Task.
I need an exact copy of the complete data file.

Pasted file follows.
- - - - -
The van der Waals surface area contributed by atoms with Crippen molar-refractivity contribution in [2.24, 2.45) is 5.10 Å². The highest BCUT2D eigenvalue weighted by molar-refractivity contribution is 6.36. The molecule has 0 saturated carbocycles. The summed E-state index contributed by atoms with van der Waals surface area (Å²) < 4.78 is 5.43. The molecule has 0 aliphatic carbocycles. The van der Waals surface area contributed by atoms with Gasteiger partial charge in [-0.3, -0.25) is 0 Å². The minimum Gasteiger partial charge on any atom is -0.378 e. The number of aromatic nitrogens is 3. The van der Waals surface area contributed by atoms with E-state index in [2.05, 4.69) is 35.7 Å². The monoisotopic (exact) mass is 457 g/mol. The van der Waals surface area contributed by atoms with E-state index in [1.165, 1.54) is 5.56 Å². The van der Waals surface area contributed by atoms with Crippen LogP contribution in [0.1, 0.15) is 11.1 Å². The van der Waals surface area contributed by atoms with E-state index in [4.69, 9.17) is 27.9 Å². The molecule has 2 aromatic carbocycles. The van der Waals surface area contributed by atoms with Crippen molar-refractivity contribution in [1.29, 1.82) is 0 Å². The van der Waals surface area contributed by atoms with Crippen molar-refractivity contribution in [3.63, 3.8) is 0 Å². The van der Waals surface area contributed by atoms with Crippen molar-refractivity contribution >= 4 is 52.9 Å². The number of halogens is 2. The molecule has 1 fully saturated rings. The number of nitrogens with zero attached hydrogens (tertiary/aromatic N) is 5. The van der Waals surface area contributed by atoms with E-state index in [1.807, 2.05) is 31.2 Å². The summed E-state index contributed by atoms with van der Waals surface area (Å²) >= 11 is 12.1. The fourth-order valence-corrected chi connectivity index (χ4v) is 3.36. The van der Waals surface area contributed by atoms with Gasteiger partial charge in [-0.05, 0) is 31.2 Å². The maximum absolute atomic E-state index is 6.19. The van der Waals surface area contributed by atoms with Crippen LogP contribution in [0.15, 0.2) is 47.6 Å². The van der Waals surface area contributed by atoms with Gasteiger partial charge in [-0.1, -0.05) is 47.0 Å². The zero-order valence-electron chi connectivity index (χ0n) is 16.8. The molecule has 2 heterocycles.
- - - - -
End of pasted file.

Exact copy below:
The van der Waals surface area contributed by atoms with Crippen molar-refractivity contribution in [2.24, 2.45) is 5.10 Å². The highest BCUT2D eigenvalue weighted by molar-refractivity contribution is 6.36. The molecule has 0 saturated carbocycles. The summed E-state index contributed by atoms with van der Waals surface area (Å²) < 4.78 is 5.43. The molecule has 0 aliphatic carbocycles. The van der Waals surface area contributed by atoms with Gasteiger partial charge in [-0.3, -0.25) is 0 Å². The minimum Gasteiger partial charge on any atom is -0.378 e. The number of aromatic nitrogens is 3. The van der Waals surface area contributed by atoms with E-state index in [2.05, 4.69) is 35.7 Å². The monoisotopic (exact) mass is 457 g/mol. The van der Waals surface area contributed by atoms with E-state index in [1.165, 1.54) is 5.56 Å². The van der Waals surface area contributed by atoms with Crippen LogP contribution in [0.1, 0.15) is 11.1 Å². The van der Waals surface area contributed by atoms with E-state index in [4.69, 9.17) is 27.9 Å². The molecule has 2 aromatic carbocycles. The van der Waals surface area contributed by atoms with Crippen molar-refractivity contribution in [1.29, 1.82) is 0 Å². The van der Waals surface area contributed by atoms with Crippen molar-refractivity contribution in [3.63, 3.8) is 0 Å². The van der Waals surface area contributed by atoms with Crippen molar-refractivity contribution >= 4 is 52.9 Å². The number of halogens is 2. The molecule has 1 fully saturated rings. The number of nitrogens with zero attached hydrogens (tertiary/aromatic N) is 5. The van der Waals surface area contributed by atoms with E-state index in [1.807, 2.05) is 31.2 Å². The summed E-state index contributed by atoms with van der Waals surface area (Å²) >= 11 is 12.1. The fourth-order valence-corrected chi connectivity index (χ4v) is 3.36. The van der Waals surface area contributed by atoms with Gasteiger partial charge in [-0.05, 0) is 31.2 Å². The maximum absolute atomic E-state index is 6.19. The van der Waals surface area contributed by atoms with Crippen LogP contribution in [0.15, 0.2) is 47.6 Å². The van der Waals surface area contributed by atoms with Gasteiger partial charge in [-0.1, -0.05) is 47.0 Å². The zero-order valence-electron chi connectivity index (χ0n) is 16.8. The molecule has 2 heterocycles.